I vividly recall staying up past 1 AM on election night 2016, watching CNN, as it became clear that Donald Trump had been elected the next President of the United States. News anchor Dana Bash was beside herself at the outcome, and at one point, in a fit of honesty, she exclaimed, "This means the end of identity politics." Well, yes, but a deep ideology like identity politics does not die a quiet and sober death. Last weekend in Charlottesville, Virginia, we saw identity politics playing out–violently. Whether it was the white protesters who formed part of the original crowd, or the black and "antifa" protesters who formed part of the counter-demonstration, we witnessed a clash of identities.
President Trump was not wrong when he said that there were violent protesters on both sides of the clash, and that many of the protesters were not there to show their racism, but to protest the tearing down of a statue of a figure in American history who cannot be airbrushed out of our nation's story. Is the next step to burn down the campus of Washington and Lee University in Lexington, Virginia, because it was co-named after Robert E. Lee after the Civil War?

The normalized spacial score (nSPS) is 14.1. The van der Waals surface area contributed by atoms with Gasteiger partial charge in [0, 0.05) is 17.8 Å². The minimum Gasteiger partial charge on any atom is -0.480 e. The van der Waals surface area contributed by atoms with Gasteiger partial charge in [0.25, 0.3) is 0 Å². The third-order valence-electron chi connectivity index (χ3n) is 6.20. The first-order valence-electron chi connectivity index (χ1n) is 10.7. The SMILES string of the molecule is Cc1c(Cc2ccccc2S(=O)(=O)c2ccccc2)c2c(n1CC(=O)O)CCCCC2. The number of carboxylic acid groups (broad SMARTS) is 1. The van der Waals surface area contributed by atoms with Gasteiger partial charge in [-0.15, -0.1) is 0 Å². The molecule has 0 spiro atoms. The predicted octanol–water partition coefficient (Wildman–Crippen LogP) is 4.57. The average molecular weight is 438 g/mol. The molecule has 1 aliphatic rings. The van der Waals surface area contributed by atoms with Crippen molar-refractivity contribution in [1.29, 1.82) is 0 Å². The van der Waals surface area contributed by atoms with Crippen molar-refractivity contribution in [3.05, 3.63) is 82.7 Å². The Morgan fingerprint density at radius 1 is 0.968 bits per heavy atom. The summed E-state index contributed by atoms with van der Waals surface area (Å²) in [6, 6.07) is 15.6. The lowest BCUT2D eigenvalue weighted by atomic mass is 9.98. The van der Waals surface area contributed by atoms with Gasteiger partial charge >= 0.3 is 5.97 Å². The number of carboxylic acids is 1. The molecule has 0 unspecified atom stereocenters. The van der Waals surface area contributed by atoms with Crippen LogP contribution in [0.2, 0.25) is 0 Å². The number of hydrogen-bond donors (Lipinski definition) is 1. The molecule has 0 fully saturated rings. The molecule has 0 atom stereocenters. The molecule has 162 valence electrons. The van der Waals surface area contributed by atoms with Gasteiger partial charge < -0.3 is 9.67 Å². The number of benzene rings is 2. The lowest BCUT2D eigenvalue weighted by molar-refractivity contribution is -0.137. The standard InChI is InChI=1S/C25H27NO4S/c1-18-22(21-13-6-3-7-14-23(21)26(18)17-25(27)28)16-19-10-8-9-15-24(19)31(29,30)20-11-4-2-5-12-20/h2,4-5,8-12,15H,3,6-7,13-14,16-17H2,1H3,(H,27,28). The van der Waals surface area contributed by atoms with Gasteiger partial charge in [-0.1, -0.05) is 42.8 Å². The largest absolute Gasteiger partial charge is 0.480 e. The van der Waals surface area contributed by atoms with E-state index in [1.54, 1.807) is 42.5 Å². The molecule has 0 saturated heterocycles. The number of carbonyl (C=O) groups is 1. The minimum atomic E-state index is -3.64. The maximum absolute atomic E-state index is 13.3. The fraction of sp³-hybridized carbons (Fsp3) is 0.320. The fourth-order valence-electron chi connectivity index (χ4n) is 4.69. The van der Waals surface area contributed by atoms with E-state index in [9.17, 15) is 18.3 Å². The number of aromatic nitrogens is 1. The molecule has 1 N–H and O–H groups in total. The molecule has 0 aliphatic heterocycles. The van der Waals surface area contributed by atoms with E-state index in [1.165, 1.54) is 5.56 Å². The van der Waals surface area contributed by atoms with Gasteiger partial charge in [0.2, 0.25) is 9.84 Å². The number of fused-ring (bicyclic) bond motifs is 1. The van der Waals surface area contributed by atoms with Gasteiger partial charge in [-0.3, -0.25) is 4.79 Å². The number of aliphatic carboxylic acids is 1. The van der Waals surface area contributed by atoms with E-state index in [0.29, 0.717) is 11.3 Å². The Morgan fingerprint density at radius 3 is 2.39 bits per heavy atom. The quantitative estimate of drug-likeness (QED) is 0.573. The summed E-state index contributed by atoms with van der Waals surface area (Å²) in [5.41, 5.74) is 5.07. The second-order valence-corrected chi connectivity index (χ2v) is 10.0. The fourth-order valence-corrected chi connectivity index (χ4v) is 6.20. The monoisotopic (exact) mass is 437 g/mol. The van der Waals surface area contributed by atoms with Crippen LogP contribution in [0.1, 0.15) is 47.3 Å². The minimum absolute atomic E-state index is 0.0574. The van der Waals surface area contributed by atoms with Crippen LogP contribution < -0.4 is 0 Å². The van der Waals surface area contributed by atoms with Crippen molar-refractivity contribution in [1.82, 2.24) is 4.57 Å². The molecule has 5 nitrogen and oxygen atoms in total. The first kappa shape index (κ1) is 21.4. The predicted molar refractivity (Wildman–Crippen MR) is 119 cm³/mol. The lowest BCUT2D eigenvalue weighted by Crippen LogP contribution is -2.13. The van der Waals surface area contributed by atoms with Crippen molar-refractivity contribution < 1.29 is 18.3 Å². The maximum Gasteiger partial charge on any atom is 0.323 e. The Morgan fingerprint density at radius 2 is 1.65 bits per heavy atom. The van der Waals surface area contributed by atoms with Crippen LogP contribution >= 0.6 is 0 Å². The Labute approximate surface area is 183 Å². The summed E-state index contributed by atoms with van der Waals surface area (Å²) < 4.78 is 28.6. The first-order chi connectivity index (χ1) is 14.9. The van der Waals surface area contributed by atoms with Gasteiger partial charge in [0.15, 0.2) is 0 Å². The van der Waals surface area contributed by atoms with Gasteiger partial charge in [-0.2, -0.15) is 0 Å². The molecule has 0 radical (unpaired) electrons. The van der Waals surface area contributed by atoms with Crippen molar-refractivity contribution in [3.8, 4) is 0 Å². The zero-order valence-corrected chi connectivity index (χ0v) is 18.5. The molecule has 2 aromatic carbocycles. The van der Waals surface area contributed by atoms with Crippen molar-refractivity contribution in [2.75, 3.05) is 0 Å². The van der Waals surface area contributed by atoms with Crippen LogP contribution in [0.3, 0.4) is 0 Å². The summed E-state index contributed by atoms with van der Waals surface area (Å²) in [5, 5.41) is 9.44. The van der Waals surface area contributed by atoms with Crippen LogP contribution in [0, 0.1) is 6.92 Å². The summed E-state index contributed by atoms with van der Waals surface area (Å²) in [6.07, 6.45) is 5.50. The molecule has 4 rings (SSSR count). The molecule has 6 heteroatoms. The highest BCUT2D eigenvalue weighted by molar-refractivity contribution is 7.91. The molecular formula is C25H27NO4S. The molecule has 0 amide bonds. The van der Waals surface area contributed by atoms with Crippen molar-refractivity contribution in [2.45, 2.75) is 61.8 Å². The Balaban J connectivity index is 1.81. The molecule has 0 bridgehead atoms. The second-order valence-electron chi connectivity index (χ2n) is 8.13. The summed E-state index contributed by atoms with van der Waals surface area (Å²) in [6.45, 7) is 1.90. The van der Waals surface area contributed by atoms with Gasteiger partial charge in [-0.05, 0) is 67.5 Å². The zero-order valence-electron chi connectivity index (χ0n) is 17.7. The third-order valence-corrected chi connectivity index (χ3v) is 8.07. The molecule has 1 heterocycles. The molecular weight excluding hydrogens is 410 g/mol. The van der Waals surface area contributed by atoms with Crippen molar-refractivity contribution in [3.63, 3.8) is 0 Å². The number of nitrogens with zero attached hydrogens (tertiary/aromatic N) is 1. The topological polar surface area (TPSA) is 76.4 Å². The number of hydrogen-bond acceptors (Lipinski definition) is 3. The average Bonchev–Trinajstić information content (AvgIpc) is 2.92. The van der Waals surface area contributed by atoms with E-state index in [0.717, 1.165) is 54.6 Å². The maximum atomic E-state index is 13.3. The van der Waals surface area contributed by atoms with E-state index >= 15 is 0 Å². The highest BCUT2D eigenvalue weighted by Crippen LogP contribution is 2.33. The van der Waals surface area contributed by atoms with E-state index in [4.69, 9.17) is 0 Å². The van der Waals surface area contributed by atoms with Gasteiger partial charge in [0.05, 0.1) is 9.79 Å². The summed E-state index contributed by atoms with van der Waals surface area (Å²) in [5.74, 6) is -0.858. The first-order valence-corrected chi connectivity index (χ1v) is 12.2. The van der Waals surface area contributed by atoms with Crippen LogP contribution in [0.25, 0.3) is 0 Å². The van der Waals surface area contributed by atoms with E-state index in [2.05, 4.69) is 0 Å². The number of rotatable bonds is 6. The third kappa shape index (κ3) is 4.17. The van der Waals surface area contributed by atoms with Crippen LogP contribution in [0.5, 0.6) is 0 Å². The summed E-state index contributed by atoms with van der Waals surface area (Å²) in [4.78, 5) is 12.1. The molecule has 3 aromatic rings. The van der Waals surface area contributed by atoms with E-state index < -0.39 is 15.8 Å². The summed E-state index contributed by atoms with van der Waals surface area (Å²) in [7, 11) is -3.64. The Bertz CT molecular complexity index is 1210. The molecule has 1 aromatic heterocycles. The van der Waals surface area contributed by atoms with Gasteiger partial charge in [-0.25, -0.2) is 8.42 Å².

Watching the tirades on MSNBC and other news outlets over the past 48 hours, I can't help but lament how twisted our public discourse has become. Clearly some of the counter-demonstrators were part of the very same "antifa" apparatus that got very different news coverage when they torched and trashed Seattle a number of years back in protest at a WTO meeting. This time around, they were defended by the icons of media, who denounced any thought that there was "moral equivalence" between their violence and the violence of the hardcore white racists who made up part of the protesters on UVA campus.
There is a difference between legitimate civil rights struggles, which at times led to violence, and the reverse racism that I see and hear far too often out of the Black Lives Matter people. And there is the matter of George Soros spending millions of dollars to help launch that movement after Ferguson. Soros Money Matters too. He is not a benign figure but a promoter of division and discord. I sat in a room when he complained bitterly, with racist overtones, during a meeting of the Drug Policy Foundation years ago, that there were not black voices promoting the legalization of crack cocaine, part of his libertine agenda. Is he a friend of the black community? I don't think so.
Identity politics is a disease. It divides people and makes them into the sum of their self-defined attributes. Far from bringing about the end of identity politics, the Trump election has hardened the fault lines, whether on Capitol Hill or on the streets of American cities.